engineering careers  Engineers create device to help visually impaired avoid obstacles
engineering careers  Engineers create device to help visually impaired avoid obstacles

A new study has shown that a simple vibrating wristband can improve mobility for visually impaired individuals.

The wristband allows visually impaired people wearing it to avoid collisions when out and about as it provides real-time feedback from a chest-mounted video camera to spot obstacles.

People who have visual impairments have a much higher risk for collisions and falls and currently have to rely on mobility aids such as canes and guide dogs.

While both offer benefits, each come with limitations in their effectiveness and cost.

A range of new electronic devices are already marketed direct-to-consumer. These devices promise to warn wearers of surrounding objects but up now there have been few studies of their real-world effectiveness.

The paper, published this month in JAMA Ophthalmology, is the first randomized controlled trial to look at the benefit of these new devices at home and outside of a controlled lab environment.

“Independent travel is an essential part of daily life for many people who are visually impaired, but they face a greater risk of bumping into obstacles when they walk on their own,” said Gang Luo, PhD, an associate scientist at the Schepens Eye Research Institute of Mass Eye and Ear which led the study. “Although many blind individuals use long canes to detect obstacles, collision risks are not completely eliminated. We sought to develop and test a device that can augment these everyday mobility aids, further improving their safety.”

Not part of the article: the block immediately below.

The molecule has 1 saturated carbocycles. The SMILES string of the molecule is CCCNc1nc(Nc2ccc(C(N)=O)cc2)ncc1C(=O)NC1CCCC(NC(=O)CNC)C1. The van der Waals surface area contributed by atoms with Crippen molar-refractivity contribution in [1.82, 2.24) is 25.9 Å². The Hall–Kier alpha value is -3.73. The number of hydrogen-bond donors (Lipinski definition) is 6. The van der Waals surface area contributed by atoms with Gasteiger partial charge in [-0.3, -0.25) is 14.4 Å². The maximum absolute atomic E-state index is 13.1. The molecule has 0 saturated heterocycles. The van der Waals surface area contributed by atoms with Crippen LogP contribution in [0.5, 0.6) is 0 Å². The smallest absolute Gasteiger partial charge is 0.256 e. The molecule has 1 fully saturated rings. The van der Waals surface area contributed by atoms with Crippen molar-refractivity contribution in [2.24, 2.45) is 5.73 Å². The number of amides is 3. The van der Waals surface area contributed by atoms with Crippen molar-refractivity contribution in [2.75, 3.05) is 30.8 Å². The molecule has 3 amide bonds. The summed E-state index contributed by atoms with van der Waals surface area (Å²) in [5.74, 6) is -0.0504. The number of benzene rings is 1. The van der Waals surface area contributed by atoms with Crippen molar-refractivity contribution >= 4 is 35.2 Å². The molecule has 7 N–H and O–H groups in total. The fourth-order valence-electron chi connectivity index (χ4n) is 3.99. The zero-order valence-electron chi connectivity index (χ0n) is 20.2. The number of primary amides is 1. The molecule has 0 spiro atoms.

What was the trial?

An experimental device developed by the team at the Schepens Eye Research Institute of Mass Eye and Ear was used in the trial.

The device and recording unit were housed in a backpack with a chest-mounted, wide-angle camera on the strap.

This was then linked via Bluetooth to wristbands worn by the user.

The camera was then connected to a computer that processed the video feed and analyzes collision risk based on the relative movement of incoming and surrounding objects.

If it predicted an imminent collision it would vibrate on the users left or right side depending on the direction of the incoming object. In the case of a head-on collision, both wristbands would vibrate.

Unlike simpler devices, this system would not warn of nearby objects but relative to their motion, and only warn a user if an approaching obstacle actually posed a risk of hitting them.

31 blind and visually impaired adults took part in the trial; using the device for a month at home alongside their normal mobility device.

The team programmed the device to be in either active mode (where it would vibrate) and silent mode (which would only record) to see if the vibrations reduced the risk of an impact compared to using their normal mobility devices. They found that when active the studies participants were nearly 40% less to collide with an object.

Currently, around 360,000 people in the UK are registered as blind or partially sighted. The team hope that the device will work initially alongside traditional mobility devices – like long canes and guide dogs – to help individuals avoid obstacles, and possibly in future, replace them.